Lean manufacturing is a systematic method for the elimination of waste within a manufacturing system. It is also known as lean production, or just “lean.” Lean can refer to a number of things. A “lean” company or process is one that maintains the proper standards of waste reduction or one that is “becoming lean” and aiming for the “lean” title. “Becoming lean” refers to a process, a commitment to continually changing the manufacturing process until the status of “lean” is achieved. In addition, Lean Six Sigma Toolbox is a set of tools or methods used as resources to maintain or achieve “lean” status. Lastly, lean can also refer to a philosophy. Lean thinking is a business management philosophy that aims at reducing waste.
How it Became the Industry Standard
Lean principles are derived from the Japanese manufacturing industry. They were originally referred to as a set of “tools” that assist in the identification and steady elimination of waste. However, over the years a second approach to lean manufacturing started to become the industry standard.
Toyota implemented and promotes a process called The Toyota Way (or The Toyota Production System) which went beyond just waste elimination. The Toyota Way focused on improving the flow or smoothness of work, and gradually eliminating “unevenness” throughout the system.
Though differing slightly, both methods are focus on an approach to reduce cost and eliminate waste. The Toyota Way is arguable more renowned due to the fact they were able to grow from a small business to an international corporation implementing their “needs” driven strategies.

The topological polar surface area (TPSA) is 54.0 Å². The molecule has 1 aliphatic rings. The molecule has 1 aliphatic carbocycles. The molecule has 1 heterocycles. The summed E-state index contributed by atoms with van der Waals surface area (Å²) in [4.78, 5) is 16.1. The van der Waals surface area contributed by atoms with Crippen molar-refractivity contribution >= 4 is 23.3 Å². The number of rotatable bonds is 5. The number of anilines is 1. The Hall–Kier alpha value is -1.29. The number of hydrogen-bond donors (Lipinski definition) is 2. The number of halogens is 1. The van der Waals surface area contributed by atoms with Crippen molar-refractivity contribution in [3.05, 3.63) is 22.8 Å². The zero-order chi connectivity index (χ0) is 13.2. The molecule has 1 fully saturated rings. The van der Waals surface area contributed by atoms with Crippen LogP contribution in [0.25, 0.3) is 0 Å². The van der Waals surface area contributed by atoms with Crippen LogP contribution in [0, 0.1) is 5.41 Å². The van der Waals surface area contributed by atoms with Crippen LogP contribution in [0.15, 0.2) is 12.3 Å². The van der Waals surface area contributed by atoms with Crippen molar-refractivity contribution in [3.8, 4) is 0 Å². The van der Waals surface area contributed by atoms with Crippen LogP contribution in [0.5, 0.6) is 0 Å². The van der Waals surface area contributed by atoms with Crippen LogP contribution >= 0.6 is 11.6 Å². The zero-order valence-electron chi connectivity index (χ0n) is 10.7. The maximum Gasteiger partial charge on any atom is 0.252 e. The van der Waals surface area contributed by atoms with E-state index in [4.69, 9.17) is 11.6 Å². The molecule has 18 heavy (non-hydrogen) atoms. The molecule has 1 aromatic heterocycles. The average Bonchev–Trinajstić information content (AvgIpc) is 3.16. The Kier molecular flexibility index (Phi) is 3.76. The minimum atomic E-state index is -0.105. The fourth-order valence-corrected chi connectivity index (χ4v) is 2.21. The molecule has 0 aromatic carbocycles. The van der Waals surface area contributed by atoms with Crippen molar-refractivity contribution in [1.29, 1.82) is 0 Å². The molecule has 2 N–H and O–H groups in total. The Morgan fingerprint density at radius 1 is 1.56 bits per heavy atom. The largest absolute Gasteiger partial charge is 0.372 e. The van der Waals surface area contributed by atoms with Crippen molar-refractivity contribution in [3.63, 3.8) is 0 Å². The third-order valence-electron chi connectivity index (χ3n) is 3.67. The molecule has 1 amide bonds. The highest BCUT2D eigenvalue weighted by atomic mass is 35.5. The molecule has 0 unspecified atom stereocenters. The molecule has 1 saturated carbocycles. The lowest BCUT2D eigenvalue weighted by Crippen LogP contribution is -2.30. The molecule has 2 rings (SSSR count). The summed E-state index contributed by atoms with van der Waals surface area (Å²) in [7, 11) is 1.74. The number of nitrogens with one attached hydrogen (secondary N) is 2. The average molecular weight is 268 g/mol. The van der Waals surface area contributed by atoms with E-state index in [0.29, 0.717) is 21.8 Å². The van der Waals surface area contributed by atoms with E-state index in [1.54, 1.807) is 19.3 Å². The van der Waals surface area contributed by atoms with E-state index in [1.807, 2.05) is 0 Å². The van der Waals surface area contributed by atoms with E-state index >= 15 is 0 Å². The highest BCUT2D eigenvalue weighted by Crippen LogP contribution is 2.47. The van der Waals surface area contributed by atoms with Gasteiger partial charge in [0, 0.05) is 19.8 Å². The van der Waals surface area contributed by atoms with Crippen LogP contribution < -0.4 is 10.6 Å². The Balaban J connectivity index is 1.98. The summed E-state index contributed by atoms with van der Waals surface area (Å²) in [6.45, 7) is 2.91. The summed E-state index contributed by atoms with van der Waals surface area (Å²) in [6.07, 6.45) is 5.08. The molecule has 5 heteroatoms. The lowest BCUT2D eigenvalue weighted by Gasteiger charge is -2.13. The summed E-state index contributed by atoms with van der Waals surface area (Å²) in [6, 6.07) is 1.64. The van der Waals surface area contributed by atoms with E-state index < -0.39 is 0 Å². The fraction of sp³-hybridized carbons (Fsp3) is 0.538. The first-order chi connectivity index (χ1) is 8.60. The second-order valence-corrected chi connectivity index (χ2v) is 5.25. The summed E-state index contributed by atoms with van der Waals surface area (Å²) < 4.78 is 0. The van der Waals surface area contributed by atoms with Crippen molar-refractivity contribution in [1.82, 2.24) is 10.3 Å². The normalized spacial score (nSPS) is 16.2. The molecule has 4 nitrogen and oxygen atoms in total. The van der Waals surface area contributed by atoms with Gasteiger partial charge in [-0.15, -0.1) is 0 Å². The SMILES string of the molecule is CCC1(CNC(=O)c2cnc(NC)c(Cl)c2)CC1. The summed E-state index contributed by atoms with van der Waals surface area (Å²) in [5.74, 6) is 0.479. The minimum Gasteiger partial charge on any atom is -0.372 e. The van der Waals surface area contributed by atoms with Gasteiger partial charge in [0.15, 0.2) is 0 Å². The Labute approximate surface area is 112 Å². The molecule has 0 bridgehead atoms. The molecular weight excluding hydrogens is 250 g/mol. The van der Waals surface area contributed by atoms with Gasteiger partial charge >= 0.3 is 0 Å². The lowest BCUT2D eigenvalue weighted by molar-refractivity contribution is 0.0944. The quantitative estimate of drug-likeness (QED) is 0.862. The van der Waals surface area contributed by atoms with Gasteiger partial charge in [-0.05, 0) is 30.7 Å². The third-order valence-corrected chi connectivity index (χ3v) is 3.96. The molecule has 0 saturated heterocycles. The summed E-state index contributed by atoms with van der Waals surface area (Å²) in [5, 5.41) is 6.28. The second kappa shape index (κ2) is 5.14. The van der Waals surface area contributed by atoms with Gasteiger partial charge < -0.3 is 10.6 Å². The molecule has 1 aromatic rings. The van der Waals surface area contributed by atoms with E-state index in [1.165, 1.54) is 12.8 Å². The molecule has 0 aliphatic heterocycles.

8 Deadly Sins Of Waste
In order to eliminate waste, you must first properly identify where it is coming from or what it is. Here are the 8 types of waste in manufacturing that are crucial to becoming or maintaining “lean” status.
- Transport – Waste caused by moving things around. Moving people, products, & information can cause increase costs, waste time, increase the likelihood of poor communication and product damage.
- Inventory – Storing parts, pieces, documentation ahead of requirements is cash tied up in material. Producing something that is waiting around is not adding value to your company.
- Motion – This refers to the movement of equipment and its operator, including bending, turning, reaching, and lifting. The solution would be to re-arrange the layout to decrease the distance between stations, and make it easier to reach things that are often used.
- Waiting – When work has to stop for some reason, maybe waiting for parts, information, instructions, or equipment, the company is losing money.
- Over production – This is common in manufacturing and often is a result from unclear customer needs. To avoid overproduction only making what is IMMEDIATELY required.
- Over processing – This can also result from unclear customer needs as well as lack of standards. The solution starts out mapping your process and finding the best way decrease cost, time, and resources. Once the process is standardized, make sure it is clearly communicated so employees feel empowered to make decisions without wasting time for approvals.
- Defects – Mistakes, scrap, and incorrect documentation that requires rework. Rework means you are paying in cash, time, and resources double that what was originally intended.
- Skills – This one is the most recent addition to the list and involves under utilizing capabilities, and delegating tasks with inadequate training.
*A way to remember this is the acronym TIM WOODS*